Crosby stays home as precaution
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Sidney Crosby got hit a few times Monday in the Penguins 3-1 loss against Boston, once in a collision with linemate Chris Kunitz, and the aftereffects have grounded the Penguins captain and center.
While there is no indication Crosby has had a setback in his concussion recovery or sustained another one, he did not travel with the club Wednesday to Philadelphia and will not play there tonight or against the Islanders Saturday in New York.
Penguins general manager Ray Shero said in a statement -- and another team official concurred -- that benching Crosby is a matter of playing it safe.
"Sidney took a hard hit during our game against Boston Monday night and wasn't feeling 100 percent," Shero said, adding that Crosby saw UPMC concussion specialist Micky Collins and passed an imPACT neurocognitive test.
"However, we all think it's best that he sits out the next two games as a precaution," Shero said.
The nature of Crosby's discomfort was not outlined. Crosby missed 61 games over nearly 11 months after he was diagnosed with a concussion Jan. 6. He returned Nov. 21 to great fanfare and after many weeks of practice with no concussion symptoms. He has two goals, 12 points in eight games.
Crosby participated in an hourlong practice Wednesday and appeared to be at full speed. Afterward, he did a lengthy set of interviews and spoke of playing tonight. The only time his health was broached, Crosby said his right knee was fine.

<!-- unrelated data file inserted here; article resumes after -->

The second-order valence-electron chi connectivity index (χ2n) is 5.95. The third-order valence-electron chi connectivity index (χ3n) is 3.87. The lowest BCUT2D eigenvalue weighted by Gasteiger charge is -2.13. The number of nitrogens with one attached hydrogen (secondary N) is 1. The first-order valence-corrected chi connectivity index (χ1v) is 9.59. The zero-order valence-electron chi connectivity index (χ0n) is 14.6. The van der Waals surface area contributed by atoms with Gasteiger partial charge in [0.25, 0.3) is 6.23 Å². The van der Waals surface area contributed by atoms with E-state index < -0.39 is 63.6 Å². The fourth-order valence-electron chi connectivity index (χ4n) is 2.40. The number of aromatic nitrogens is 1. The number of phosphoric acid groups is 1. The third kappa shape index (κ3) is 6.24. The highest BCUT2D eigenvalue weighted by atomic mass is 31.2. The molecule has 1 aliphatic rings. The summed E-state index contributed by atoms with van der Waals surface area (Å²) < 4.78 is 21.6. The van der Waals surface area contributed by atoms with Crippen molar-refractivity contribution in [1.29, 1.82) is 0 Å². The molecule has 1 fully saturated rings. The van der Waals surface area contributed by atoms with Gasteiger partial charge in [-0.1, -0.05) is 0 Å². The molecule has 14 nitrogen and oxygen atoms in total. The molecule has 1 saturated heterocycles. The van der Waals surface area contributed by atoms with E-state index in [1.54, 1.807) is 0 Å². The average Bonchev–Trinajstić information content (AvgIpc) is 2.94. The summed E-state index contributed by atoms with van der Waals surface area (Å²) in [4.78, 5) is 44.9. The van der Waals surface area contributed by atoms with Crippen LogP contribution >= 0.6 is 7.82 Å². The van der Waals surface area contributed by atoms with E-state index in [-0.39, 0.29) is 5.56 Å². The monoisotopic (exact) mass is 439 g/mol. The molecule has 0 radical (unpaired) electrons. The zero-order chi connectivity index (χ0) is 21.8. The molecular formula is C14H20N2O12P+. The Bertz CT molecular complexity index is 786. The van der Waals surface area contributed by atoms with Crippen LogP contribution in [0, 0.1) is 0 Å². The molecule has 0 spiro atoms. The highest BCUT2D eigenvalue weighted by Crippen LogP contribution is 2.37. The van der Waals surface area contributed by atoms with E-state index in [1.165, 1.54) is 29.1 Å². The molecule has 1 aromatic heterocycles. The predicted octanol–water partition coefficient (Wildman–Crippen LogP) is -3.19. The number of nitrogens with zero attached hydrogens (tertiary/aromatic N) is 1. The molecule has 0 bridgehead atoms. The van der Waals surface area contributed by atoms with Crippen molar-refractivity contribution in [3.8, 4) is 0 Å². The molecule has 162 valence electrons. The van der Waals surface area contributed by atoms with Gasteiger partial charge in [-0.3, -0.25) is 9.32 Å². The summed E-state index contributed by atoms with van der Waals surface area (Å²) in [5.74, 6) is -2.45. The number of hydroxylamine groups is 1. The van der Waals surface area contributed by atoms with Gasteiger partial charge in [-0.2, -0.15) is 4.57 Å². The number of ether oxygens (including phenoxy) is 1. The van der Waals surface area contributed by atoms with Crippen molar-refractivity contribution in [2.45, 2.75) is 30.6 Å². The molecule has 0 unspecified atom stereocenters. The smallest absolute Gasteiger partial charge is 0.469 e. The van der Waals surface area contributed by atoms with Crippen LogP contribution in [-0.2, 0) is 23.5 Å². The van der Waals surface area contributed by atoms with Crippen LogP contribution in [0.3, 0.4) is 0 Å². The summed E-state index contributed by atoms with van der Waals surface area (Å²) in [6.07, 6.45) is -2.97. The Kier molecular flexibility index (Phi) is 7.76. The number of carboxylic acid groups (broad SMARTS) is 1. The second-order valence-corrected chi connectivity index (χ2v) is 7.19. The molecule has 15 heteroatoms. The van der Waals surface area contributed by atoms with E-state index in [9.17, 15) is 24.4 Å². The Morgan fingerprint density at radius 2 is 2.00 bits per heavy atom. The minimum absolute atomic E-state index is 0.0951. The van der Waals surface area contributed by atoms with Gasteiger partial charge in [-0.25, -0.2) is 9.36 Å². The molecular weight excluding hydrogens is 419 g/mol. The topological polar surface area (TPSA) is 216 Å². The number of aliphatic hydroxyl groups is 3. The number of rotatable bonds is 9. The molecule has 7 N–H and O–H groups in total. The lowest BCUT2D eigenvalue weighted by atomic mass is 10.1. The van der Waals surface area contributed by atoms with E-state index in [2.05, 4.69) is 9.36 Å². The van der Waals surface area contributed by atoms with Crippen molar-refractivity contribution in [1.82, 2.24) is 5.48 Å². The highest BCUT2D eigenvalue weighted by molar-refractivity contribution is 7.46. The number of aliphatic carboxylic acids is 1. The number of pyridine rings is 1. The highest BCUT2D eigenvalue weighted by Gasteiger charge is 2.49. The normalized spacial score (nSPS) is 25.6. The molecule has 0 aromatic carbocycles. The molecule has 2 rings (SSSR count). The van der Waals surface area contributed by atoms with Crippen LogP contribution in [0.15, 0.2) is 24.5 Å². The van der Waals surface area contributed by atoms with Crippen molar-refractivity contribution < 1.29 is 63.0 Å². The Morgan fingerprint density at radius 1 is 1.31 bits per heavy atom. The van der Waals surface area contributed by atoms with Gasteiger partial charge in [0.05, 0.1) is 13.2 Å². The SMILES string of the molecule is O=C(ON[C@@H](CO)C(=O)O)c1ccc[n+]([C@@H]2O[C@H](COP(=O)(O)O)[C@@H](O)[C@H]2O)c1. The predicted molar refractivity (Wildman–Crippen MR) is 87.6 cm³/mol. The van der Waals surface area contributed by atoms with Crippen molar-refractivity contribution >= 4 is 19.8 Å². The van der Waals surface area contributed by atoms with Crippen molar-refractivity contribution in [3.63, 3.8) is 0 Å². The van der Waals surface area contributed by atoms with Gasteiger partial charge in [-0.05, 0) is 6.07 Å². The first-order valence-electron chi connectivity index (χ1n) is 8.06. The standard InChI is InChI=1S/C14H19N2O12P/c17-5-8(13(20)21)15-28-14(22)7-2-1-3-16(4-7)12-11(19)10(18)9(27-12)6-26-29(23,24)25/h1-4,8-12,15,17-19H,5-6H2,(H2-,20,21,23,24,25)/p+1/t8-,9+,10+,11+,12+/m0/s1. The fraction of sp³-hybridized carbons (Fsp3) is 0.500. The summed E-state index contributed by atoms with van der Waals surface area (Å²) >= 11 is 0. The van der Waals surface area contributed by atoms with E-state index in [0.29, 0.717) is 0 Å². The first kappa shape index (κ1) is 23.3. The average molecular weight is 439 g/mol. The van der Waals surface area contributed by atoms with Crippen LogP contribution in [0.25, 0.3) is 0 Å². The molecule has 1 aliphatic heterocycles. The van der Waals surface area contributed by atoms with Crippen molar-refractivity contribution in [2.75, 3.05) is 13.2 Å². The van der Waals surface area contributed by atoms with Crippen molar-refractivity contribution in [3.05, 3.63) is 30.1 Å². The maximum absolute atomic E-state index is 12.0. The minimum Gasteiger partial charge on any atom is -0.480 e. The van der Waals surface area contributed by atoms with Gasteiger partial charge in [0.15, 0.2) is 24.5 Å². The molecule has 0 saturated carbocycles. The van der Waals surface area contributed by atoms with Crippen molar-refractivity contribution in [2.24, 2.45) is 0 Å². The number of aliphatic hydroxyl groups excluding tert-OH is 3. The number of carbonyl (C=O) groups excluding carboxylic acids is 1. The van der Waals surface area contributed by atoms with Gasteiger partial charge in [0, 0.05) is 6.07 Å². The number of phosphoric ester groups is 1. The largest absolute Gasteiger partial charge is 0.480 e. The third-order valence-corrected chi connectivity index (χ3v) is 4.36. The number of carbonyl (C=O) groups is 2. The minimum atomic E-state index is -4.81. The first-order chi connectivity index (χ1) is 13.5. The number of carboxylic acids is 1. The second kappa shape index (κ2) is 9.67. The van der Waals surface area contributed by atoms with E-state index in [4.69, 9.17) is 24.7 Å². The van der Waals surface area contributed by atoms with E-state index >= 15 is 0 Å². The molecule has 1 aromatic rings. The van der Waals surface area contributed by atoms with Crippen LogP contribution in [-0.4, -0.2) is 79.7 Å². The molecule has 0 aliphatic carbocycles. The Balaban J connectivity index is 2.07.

That's where it appeared he took the brunt of the collision with Kunitz. Crosby was slow getting up and appeared to be in pain for a few minutes, but he returned to the game a short time later.
No Bruins were credited with hitting Crosby, nor was he credited with making a hit, but it was a physical game and he was involved in at least a couple of other hard checks. Crosby did not practice Tuesday. Coach Dan Bylsma said Crosby was given a "maintenance day" afforded to players with minor bumps and bruises.
Crosby's concussion was diagnosed after he took hits in successive games Jan. 1 and Jan. 5. His symptoms were delayed, one of the things that makes concussions difficult to diagnose. The imPACT test Crosby passed Wednesday is a diagnostic tool. Scores are compared to a baseline imPACT test done when the person is healthy.
Defensemen Zbynek Michalek and Kris Letang were diagnosed with concussions over the weekend after both passed an imPACT test.
First Published December 8, 2011 12:00 am